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Millers say wheat stuck at the port

Wheat harvesting in Narok. Kenya relies on imports to meet demand for the commodity. FILE PHOTO | NMG
Wheat harvesting in Narok. Kenya relies on imports to meet demand for the commodity. FILE PHOTO | NMG 

A delay in offloading 300,000 tonnes of wheat at the port of Mombasa has hit millers hard, raising fear this could lead to an increase in flour prices as they run out of stock.

The wheat has been stuck at the port for the last three to four weeks.

The slow pace of discharge has been blamed on the ongoing rains that have hampered the activity. Wheat that arrived at the port on November 6 could be discharged on December 5.

“About eight vessels are stuck at the port with over 300,000 tonnes of wheat. This will take another month to discharge and it is likely to have negative impact on prices due to increased demand as we head towards Christmas,” said one of the large millers in an interview.

Kenya ports Authority management had not responded to our queries by the time of going to Press.

The delay comes at a time local wheat has become scarce due to poor harvest in the last crop season.

The Ministry of Agriculture and a farmers’ lobby have projected that local production will drop by half a million bags at the end of the ongoing harvest.

Kenya does not produce sufficient wheat and relies on imports to meet its annual demand. This makes the country a net importer of the commodity, bringing in two-thirds of its requirement to meet the annual consumption of 900,000 tonnes against local production of 350,000 tonnes.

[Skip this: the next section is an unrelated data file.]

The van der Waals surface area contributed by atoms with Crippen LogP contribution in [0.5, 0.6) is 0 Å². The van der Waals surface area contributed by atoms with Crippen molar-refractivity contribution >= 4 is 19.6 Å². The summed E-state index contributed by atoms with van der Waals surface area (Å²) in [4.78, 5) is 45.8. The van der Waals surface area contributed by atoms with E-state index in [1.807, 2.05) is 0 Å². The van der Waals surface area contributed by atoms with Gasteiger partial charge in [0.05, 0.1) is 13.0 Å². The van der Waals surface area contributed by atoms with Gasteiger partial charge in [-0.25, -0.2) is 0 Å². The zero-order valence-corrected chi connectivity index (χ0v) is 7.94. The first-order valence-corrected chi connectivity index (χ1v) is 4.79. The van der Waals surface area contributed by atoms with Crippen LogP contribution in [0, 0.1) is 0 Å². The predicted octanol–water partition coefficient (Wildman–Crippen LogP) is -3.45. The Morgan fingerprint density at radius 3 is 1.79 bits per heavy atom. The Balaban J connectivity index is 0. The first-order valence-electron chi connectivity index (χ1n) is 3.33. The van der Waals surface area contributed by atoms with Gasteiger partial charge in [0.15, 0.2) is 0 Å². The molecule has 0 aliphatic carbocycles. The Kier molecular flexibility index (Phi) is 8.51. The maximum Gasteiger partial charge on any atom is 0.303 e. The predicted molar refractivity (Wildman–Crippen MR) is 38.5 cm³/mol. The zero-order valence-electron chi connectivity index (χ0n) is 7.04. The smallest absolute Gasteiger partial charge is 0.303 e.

There has been an increase in the cost of wheat flour since July, with millers attributing it to delays in offloading. Imported maize has also flooded the port. Prices have been going up since July with the retail price of a two-kilogramme packet of Exe flour now at Sh138 from Sh133 while the Golden brand is selling at Sh133 up from Sh129, with Jimbi going at Sh135 from Sh129.

The government has been restricting millers from importing wheat during the harvesting, directing them to mop up the local crop first before importing.

Ministry of Agriculture says with the start of harvesting in Narok, millers have been allocated local purchase quotas, hence cutting down on imports.